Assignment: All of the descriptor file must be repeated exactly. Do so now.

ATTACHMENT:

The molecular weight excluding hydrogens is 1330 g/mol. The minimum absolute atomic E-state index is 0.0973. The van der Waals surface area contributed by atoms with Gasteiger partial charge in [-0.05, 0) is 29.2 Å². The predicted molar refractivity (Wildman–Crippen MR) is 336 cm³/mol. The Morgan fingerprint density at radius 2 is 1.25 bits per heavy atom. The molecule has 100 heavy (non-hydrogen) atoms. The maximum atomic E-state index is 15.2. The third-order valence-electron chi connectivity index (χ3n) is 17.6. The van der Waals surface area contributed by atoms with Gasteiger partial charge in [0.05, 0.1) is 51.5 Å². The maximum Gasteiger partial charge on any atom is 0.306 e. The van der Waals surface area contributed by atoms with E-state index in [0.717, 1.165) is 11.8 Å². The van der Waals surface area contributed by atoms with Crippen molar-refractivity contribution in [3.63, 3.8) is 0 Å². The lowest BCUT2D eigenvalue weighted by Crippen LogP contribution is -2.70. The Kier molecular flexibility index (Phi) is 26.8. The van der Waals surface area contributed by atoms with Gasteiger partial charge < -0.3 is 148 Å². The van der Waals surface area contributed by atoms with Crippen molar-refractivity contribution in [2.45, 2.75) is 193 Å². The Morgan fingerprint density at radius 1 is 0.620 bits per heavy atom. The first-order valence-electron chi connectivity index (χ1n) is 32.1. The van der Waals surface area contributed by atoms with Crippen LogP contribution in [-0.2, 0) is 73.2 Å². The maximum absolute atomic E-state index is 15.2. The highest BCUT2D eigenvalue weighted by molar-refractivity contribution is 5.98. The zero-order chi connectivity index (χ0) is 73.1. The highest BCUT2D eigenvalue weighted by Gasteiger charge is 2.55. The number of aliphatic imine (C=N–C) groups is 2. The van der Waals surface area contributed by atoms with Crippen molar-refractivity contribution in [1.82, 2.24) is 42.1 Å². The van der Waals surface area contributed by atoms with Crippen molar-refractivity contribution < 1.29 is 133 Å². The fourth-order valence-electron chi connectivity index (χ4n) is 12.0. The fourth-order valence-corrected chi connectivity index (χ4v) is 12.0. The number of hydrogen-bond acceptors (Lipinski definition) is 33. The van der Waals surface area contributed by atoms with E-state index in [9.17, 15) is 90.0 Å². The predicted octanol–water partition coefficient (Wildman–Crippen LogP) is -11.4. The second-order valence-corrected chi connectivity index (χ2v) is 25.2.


The molecular weight excluding hydrogens is 1330 g/mol. The minimum absolute atomic E-state index is 0.0973. The van der Waals surface area contributed by atoms with Gasteiger partial charge in [-0.05, 0) is 29.2 Å². The predicted molar refractivity (Wildman–Crippen MR) is 336 cm³/mol. The Morgan fingerprint density at radius 2 is 1.25 bits per heavy atom. The molecule has 100 heavy (non-hydrogen) atoms. The maximum atomic E-state index is 15.2. The third-order valence-electron chi connectivity index (χ3n) is 17.6. The van der Waals surface area contributed by atoms with Gasteiger partial charge in [0.05, 0.1) is 51.5 Å². The maximum Gasteiger partial charge on any atom is 0.306 e. The van der Waals surface area contributed by atoms with E-state index in [0.717, 1.165) is 11.8 Å². The van der Waals surface area contributed by atoms with Crippen molar-refractivity contribution in [3.63, 3.8) is 0 Å². The lowest BCUT2D eigenvalue weighted by Crippen LogP contribution is -2.70. The Kier molecular flexibility index (Phi) is 26.8. The van der Waals surface area contributed by atoms with Gasteiger partial charge < -0.3 is 148 Å². The van der Waals surface area contributed by atoms with Crippen molar-refractivity contribution in [2.45, 2.75) is 193 Å². The Morgan fingerprint density at radius 1 is 0.620 bits per heavy atom. The first-order valence-electron chi connectivity index (χ1n) is 32.1. The van der Waals surface area contributed by atoms with Crippen LogP contribution in [-0.2, 0) is 73.2 Å². The maximum absolute atomic E-state index is 15.2. The highest BCUT2D eigenvalue weighted by molar-refractivity contribution is 5.98. The zero-order chi connectivity index (χ0) is 73.1. The highest BCUT2D eigenvalue weighted by Gasteiger charge is 2.55. The number of aliphatic imine (C=N–C) groups is 2. The van der Waals surface area contributed by atoms with Crippen molar-refractivity contribution in [1.82, 2.24) is 42.1 Å². The van der Waals surface area contributed by atoms with Crippen molar-refractivity contribution < 1.29 is 133 Å². The fourth-order valence-electron chi connectivity index (χ4n) is 12.0. The fourth-order valence-corrected chi connectivity index (χ4v) is 12.0. The number of hydrogen-bond acceptors (Lipinski definition) is 33. The van der Waals surface area contributed by atoms with E-state index in [9.17, 15) is 90.0 Å². The predicted octanol–water partition coefficient (Wildman–Crippen LogP) is -11.4. The second-order valence-corrected chi connectivity index (χ2v) is 25.2.